Restaurants: St. Jack, Portland, Oregon
Portland doesn’t exactly strike you initially as a petite corner of France in the Pacific Northwest. Then again, like France’s two largest cities, Paris and Lyon, Portland is divided by a central river, splitting the city into west and east, as opposed to the Left Bank and the Right Bank. Yes, Ken’s Artisan Bakery bakes some exquisite baguettes and croissants, and the nearby Willamette Valley wine region specializes in Pinot noir, a grape that is most commonly known for being used in the French wine growing region of Burgundy. The largest city in Burgundy? Lyon.
Amidst the microbreweries, coffeehouses, yoga shops, food cart pods, and what not of Southeast Division Street in Portland, there is a sliver of joie de vivre as dainty as a madeleine emerging on 21st Street, between Division and Clinton. One end is anchored by the terrific wine bar that summons its name from the Provence town known best for its summer festival, Bar Avignon, and at the Clinton end is a fervently authentic Lyonnaise bistro with a distinctly Portland voice, St. Jack. Not St. Jacques, but St. Jack. A decision worth pondering over before perusing the French heavy wine list that not surprisingly leans strongly towards Pinot noir, Gamay noir, and Rhône blends.
Just the name itself, like Le Pigeon, signals a dash of flare to go with the classic bouchon standards turned out for centuries in the city that actually is France’s culinary capital. Lyon’s gastronomic headlines may always go to the legendary Paul Bocuse, quite possibly the world’s most celebrated chef who still runs the show at his eternal Michelin three star flagship on the outskirts of Lyon. St. Jack isn’t trying to present Paul Bocuse to Portland diners. They’re aspiring for the likes of La Mère Brazier, a gastronomic destination that happens to have sausages hanging from the ceiling in place of chandeliers and sawdust on the floor instead of carpet.
St. Jack is more refined in atmosphere, with a front room that could serve as a movie set for a 1920’s Hemingway era Parisian bistro with its ardoise announcing specials, wooden tables, and zinc bar, and a back room with similar features minus the bar. On off nights it can feel a bit like Siberia to be placed in the rear. Even the entrance feels like you could be walking in after a stroll along the Saône in Lyon, arriving to tree lined residential street with a corner bistro boasting a single lamp above the door illuminated with the name “St. Jack” written on it. In a neighborhood boasting so much hip, young energy, St. Jack’s presence is a blend of the old guard with this new passion for exploring the world’s food cultures.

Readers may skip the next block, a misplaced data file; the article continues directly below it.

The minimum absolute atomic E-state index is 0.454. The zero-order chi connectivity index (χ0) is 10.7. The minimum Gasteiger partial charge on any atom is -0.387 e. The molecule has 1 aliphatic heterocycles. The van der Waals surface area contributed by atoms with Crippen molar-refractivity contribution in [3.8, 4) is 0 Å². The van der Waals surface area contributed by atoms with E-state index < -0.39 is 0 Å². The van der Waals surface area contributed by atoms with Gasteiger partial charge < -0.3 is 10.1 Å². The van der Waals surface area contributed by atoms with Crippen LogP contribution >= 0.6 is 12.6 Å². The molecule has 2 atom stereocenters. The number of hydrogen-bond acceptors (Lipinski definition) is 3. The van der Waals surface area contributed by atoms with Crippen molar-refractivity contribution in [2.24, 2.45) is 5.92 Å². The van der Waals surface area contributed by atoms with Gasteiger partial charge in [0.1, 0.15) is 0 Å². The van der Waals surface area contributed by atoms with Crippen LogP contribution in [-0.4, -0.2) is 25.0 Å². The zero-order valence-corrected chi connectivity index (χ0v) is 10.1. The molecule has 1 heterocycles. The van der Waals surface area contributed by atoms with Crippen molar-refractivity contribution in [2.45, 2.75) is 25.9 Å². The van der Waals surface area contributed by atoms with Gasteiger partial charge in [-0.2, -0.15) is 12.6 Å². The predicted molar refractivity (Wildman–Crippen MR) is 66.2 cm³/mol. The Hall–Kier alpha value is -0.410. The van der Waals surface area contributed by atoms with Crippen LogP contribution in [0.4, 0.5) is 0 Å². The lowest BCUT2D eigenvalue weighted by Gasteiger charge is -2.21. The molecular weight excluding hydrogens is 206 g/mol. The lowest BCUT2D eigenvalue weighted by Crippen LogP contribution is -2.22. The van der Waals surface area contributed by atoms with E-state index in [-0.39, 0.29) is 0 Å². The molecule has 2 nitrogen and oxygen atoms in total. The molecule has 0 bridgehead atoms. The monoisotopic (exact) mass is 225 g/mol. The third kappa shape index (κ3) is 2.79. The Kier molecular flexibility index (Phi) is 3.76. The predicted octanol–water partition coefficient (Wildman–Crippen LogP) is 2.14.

A meal at St. Jack is a three course affair, or four if you are inclined for cheese. Don’t try to buck the system. When I lived in France two years ago, a day didn’t go by where I didn’t meet somebody who would almost shed a tear when talking about France’s old dining standards have changed for the new, rapid, Iphone, Twitter generation.
Commence with some of Lyon’s, I mean Portland’s, premier cocktails from that zinc bar. I will always order the Baccarat, as pristine as a Baccarat crystal, a daring take on the Manhattan with orange bitters, sour aperol, and a touch of sweet from maraschino liqueur. For something lighter yet still complex, the French Pearl, designed by Audrey Saunders of New York’s Pegu Club, blends tow classic French apértifs: a mojito riff of mint and gin, then mixed with the anise heavy Ricard pastis. You better like mint and licorice for this one. Fortunately it avoids being medicinal, instead is as fresh as the lavender this time of year in Les Baux de Provence.
It’s really about eating in Lyon. It’s about copious amounts of offal heavy, butter and cream intense, cuisine that makes Julia Child swoon. In the hands of Aaron Barnett, Lyon’s cuisine gets screened through a refinement process. You’ll find plenty of offal, a trait Lyon certainly shares with Portland. Fried tripe could win over any offal-phobe, with a caper and red onion mayonnaise. I was hoping to find sweetbreads or pig’s feet on the menu to determine whether this really was a Lyonnaise bistro. Barnett answered emphatically with a nightly special of pig’s feet stuffed with sweetbreads, a treat that Craig Claiborne would have booked a flight for.
This is a bistro inspired by Lyon, hence a salade Lyonnaise must be present. The standard frisée with bacon fat croutons and intensely smoky, crunchy bacon lardons get tossed about with yolk of a broken poached egg becomes a salty, simple revelation. Steak tartare is perfectly seasoned with a higher than average number of cornichons and capers to provide a needed salt and spice spark to the raw beef. It goes perfectly on the baguettes provided to each table. You can never eat enough crunchy on the outside, soft as a pillow inside baguette. St. Jack provides a terrific opportunity to try many more standards done with more heart and a hint of creativity that I rarely saw in France even: escargot in a gratin with ham and onions, not too unlike a solid French onion soup, or venison terrine made in house, or frog legs en persillade.